Sunday, May 09, 2010


Several weeks ago I wrote a column in response to a reader who wondered if there was anything wrong with letting others use the senior discounts he enjoys at his local movie theater, golf club and so on. I believed that it was wrong for him to "share the savings" with others who were not seniors, as it would also be wrong for him to get a child to buy his movie tickets to take advantage of a children's price.

A reader from Columbus, Ohio, responded with a note that he agreed with me - OK, that he "perhaps" agreed with me - but I was ignoring the real ethical question raised by the earlier letter.

"The larger issue here is age discrimination," he writes.

My reader's problem is not with the misuse of senior discounts, in short, but with senior discounts themselves.

"I know senior discounts are everywhere and are accepted by most people," he continues, "but I think age discrimination is wrong ... The rest of us pay more if seniors get a discount."

Seniors may think they deserve the discount, my reader adds, but he doesn't think so.

"They already get tax breaks, Social Security, Medicare and pension benefits that younger persons will never get," he writes. "The argument that seniors are poorer is no justification for age discrimination."

He concludes that senior discounts are legal only because politicians pander to senior votes, and wants me to speak out against these "unethical senior discounts."

I hate to disagree with my readers, but in this case I must. I see nothing wrong with such discounts.

A senior discount is not an effort to punish the rest of us for not being old enough, but rather an attempt to improve business. Having noticed that seniors - who have distinctive spending habits, including greater brand loyalty and a tendency to patronize the same businesses regularly - are a valuable market, various movie theaters, golf clubs and other businesses have decided to encourage their patronage by offering them a discount. If instead or in addition they also offered discounts to students, military veterans, repeat customers or the like, as many do, that too would be a strategic decision, not a discriminatory one.

I like to think that such discounts are motivated by the desire to recognize a group for some merit - defending our country, supporting the business or, in the case of seniors, a lifetime of contributions to our society - rather than by political pandering. Even if they're intended to curry favor with a particular group, though, that's OK. There's nothing wrong with a movie theater that's trying to build an audience at a local college deciding to offer a special price break to students, for example.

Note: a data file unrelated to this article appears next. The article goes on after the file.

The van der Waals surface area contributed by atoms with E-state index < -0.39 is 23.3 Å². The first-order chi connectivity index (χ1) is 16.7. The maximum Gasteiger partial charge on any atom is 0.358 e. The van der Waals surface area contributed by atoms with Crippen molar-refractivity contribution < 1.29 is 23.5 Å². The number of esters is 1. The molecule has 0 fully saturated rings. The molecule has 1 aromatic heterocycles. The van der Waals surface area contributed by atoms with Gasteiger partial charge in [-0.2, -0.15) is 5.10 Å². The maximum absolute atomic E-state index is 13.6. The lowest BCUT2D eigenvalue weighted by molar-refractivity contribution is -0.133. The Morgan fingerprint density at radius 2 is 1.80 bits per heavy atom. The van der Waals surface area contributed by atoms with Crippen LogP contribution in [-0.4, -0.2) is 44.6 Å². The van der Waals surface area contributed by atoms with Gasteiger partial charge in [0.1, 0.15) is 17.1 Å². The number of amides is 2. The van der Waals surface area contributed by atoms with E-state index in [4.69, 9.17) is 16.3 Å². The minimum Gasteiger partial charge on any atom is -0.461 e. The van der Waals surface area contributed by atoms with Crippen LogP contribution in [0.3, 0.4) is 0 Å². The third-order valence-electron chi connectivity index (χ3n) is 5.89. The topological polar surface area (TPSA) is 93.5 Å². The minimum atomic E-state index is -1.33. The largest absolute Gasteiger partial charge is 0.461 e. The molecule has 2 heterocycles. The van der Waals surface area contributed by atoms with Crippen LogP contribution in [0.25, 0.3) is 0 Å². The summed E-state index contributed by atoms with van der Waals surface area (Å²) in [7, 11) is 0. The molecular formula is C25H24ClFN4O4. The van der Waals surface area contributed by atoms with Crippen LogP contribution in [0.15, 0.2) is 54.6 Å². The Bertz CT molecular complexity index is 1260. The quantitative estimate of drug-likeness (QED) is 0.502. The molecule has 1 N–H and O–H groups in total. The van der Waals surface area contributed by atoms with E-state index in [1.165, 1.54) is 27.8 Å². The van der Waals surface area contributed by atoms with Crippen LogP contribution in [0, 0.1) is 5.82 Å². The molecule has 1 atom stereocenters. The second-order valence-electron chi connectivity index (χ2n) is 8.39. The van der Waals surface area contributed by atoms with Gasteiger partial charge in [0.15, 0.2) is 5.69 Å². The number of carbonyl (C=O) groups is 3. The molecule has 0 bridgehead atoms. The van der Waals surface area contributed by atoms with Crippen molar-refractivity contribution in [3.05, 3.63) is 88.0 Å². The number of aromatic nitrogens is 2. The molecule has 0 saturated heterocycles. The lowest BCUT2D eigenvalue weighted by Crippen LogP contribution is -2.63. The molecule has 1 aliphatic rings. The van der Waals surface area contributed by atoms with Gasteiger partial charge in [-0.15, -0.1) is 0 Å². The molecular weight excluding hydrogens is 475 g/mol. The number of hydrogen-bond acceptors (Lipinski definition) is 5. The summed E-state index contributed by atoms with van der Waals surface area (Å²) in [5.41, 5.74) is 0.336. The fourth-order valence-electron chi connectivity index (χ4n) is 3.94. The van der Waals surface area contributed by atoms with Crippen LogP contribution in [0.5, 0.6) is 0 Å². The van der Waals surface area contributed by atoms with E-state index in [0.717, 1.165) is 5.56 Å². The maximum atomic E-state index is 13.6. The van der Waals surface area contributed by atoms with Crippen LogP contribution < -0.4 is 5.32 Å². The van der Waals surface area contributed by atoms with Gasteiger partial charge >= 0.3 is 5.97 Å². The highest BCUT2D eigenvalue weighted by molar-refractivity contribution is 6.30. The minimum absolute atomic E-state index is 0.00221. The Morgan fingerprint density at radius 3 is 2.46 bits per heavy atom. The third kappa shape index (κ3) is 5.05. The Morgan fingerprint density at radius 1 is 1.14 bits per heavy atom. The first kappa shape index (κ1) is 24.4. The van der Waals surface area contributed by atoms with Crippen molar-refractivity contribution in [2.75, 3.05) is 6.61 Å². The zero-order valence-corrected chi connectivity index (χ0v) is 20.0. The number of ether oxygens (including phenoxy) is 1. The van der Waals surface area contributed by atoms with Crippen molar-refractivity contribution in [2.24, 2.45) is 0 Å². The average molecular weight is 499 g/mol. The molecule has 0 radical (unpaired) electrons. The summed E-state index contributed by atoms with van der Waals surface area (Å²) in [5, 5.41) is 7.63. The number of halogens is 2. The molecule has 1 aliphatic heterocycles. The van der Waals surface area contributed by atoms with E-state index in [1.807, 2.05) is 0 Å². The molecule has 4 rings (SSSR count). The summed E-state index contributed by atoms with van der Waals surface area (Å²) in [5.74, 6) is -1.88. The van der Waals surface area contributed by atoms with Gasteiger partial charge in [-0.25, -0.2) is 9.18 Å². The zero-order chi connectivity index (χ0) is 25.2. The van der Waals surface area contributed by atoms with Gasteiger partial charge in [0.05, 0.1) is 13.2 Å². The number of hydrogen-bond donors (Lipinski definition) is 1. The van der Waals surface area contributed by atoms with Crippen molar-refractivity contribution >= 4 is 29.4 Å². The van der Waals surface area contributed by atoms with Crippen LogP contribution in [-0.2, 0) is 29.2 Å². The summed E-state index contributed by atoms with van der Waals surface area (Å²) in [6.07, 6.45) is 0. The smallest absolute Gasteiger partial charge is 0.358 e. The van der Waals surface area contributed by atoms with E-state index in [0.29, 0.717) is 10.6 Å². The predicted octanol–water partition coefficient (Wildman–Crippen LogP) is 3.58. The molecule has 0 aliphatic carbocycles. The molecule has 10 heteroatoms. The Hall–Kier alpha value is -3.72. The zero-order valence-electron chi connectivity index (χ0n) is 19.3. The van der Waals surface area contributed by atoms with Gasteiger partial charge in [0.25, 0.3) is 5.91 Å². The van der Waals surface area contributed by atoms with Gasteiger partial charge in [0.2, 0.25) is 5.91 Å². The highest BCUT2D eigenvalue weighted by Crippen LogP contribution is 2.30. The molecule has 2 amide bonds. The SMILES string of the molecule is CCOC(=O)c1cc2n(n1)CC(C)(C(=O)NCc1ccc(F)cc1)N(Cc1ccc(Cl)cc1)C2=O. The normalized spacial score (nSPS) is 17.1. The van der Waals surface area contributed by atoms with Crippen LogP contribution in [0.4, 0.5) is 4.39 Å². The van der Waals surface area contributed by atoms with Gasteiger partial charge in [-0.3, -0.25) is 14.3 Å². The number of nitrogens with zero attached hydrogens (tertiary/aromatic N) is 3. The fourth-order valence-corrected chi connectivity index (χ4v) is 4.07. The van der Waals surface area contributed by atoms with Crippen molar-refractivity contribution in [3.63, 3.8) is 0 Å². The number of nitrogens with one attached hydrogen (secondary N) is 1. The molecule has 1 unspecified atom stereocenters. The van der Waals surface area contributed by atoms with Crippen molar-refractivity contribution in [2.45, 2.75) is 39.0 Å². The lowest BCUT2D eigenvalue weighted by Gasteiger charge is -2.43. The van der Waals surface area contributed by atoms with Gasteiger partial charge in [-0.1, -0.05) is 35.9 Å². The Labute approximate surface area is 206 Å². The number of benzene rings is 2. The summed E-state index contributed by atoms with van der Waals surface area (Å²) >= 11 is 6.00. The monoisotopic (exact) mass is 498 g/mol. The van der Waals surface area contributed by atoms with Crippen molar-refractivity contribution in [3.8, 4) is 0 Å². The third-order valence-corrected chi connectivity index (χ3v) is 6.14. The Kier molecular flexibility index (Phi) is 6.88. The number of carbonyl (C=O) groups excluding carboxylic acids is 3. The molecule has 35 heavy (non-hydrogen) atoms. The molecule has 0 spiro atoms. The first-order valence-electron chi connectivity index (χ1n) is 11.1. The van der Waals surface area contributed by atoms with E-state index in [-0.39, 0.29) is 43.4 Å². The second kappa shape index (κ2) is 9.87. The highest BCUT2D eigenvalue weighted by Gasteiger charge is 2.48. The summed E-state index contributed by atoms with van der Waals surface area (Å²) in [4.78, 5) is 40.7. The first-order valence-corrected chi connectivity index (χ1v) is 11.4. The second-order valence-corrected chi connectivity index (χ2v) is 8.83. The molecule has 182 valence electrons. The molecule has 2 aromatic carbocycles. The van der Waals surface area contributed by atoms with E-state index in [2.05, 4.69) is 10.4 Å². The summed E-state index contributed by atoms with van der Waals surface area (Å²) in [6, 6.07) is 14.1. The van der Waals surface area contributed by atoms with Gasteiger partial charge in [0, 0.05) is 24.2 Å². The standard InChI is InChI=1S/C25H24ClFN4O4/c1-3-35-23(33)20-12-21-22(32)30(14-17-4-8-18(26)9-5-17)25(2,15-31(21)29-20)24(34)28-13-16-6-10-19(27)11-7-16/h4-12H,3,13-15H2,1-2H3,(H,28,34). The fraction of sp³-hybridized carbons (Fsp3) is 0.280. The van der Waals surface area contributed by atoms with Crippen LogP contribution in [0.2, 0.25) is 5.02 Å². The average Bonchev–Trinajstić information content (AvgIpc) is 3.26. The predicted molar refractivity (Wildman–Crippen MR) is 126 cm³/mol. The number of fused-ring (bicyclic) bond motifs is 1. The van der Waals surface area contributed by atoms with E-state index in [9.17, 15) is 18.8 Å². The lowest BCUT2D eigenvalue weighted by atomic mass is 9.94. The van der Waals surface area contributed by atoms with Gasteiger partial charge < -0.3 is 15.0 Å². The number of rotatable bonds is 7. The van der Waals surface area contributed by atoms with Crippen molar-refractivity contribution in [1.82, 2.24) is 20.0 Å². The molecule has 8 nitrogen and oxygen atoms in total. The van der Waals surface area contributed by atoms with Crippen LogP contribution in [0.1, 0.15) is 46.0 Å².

A benefit extended to members of one group is not automatically a discrimination against members of another. It would be unethical to deliberately charge seniors more or, for that matter, to deliberately charge people younger than 64 more. But to establish a base price that applies to all and admit exceptions for certain groups is not to discriminate against everybody else. A restaurant that gives away food to the homeless is not discriminating against people with homes.

Those paying full freight may not like it when a group to which they don't belong receives a break on prices, but not liking something doesn't make it unethical. The right thing for my reader to do is to accept that some businesses place particular value on elderly citizens and offer them price breaks as an enticement to use their goods and services.

If this doesn't sit well with him ... Well, he's welcome to patronize establishments that don't offer such discounts or, if he can't find one, to stay home from the movies. If enough customers are of a similar mind, senior discounts will soon be a thing of the past.

I don't think that will be the case, however, so instead I'm hoping that my reader will live a long, healthy life and, in the fullness of time, be in a position to avail himself of senior discounts for many years to come.

c.2010 The New York Times Syndicate (Distributed by The New York Times Syndicate)

1 comment:

Anonymous said...

Why do people always want to find fault with an established method of giving a break in giving discounts to Seniors? In a way, instead of hurting the people like your correspondent who is against the discounts, the businesses who offer these discounts are assuring themselves of more business - from seniors who want to take advantage of the discounts and from other people, who are able to take advantage of having businesses which are thus able to increase their clientle and have better pricing favorable to all customers. There is something a little grasping and jealous in the hearts of persons who are forever against anyone getting a break they themselves probably don't need.

Charlie Seng
Lancaster, SC